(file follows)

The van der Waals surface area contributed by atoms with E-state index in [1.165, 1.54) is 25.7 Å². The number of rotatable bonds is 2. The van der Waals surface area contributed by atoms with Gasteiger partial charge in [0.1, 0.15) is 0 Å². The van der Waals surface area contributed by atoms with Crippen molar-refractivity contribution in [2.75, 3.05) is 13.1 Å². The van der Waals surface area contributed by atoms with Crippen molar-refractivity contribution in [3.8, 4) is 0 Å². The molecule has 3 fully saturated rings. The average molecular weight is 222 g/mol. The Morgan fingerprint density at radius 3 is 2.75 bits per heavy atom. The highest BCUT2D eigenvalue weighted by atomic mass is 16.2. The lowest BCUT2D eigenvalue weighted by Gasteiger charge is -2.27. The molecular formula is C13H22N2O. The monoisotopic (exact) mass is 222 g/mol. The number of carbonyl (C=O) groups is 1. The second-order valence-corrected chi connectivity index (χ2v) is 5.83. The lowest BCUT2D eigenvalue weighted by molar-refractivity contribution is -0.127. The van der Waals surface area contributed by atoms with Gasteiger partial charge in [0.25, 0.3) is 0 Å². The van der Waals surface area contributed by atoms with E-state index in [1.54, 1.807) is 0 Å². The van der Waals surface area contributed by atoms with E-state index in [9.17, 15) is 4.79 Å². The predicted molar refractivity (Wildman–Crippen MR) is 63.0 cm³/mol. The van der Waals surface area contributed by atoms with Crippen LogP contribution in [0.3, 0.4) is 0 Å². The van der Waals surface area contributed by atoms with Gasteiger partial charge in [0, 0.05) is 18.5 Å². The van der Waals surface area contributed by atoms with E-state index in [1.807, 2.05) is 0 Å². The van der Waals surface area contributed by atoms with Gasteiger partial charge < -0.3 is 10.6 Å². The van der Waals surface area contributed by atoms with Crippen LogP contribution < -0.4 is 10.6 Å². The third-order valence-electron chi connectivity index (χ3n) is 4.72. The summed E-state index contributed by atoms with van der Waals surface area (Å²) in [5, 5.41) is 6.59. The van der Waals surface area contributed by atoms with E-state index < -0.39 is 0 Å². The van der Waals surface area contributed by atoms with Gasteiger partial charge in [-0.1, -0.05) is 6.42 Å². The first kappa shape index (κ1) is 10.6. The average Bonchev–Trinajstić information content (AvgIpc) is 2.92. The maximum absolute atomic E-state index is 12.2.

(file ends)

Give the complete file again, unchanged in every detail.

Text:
The van der Waals surface area contributed by atoms with E-state index in [1.165, 1.54) is 25.7 Å². The number of rotatable bonds is 2. The van der Waals surface area contributed by atoms with Gasteiger partial charge in [0.1, 0.15) is 0 Å². The van der Waals surface area contributed by atoms with Crippen molar-refractivity contribution in [2.75, 3.05) is 13.1 Å². The van der Waals surface area contributed by atoms with Crippen molar-refractivity contribution in [3.8, 4) is 0 Å². The molecule has 3 fully saturated rings. The average molecular weight is 222 g/mol. The Morgan fingerprint density at radius 3 is 2.75 bits per heavy atom. The highest BCUT2D eigenvalue weighted by atomic mass is 16.2. The lowest BCUT2D eigenvalue weighted by Gasteiger charge is -2.27. The molecular formula is C13H22N2O. The monoisotopic (exact) mass is 222 g/mol. The number of carbonyl (C=O) groups is 1. The second-order valence-corrected chi connectivity index (χ2v) is 5.83. The lowest BCUT2D eigenvalue weighted by molar-refractivity contribution is -0.127. The van der Waals surface area contributed by atoms with Gasteiger partial charge in [0.25, 0.3) is 0 Å². The van der Waals surface area contributed by atoms with E-state index in [1.54, 1.807) is 0 Å². The van der Waals surface area contributed by atoms with E-state index in [9.17, 15) is 4.79 Å². The predicted molar refractivity (Wildman–Crippen MR) is 63.0 cm³/mol. The van der Waals surface area contributed by atoms with Crippen LogP contribution in [0.3, 0.4) is 0 Å². The van der Waals surface area contributed by atoms with Gasteiger partial charge in [0, 0.05) is 18.5 Å². The van der Waals surface area contributed by atoms with E-state index in [1.807, 2.05) is 0 Å². The van der Waals surface area contributed by atoms with Gasteiger partial charge < -0.3 is 10.6 Å². The van der Waals surface area contributed by atoms with Crippen LogP contribution < -0.4 is 10.6 Å². The third-order valence-electron chi connectivity index (χ3n) is 4.72. The summed E-state index contributed by atoms with van der Waals surface area (Å²) in [5, 5.41) is 6.59. The van der Waals surface area contributed by atoms with E-state index < -0.39 is 0 Å². The van der Waals surface area contributed by atoms with Gasteiger partial charge in [-0.1, -0.05) is 6.42 Å². The first kappa shape index (κ1) is 10.6. The average Bonchev–Trinajstić information content (AvgIpc) is 2.92. The maximum absolute atomic E-state index is 12.2.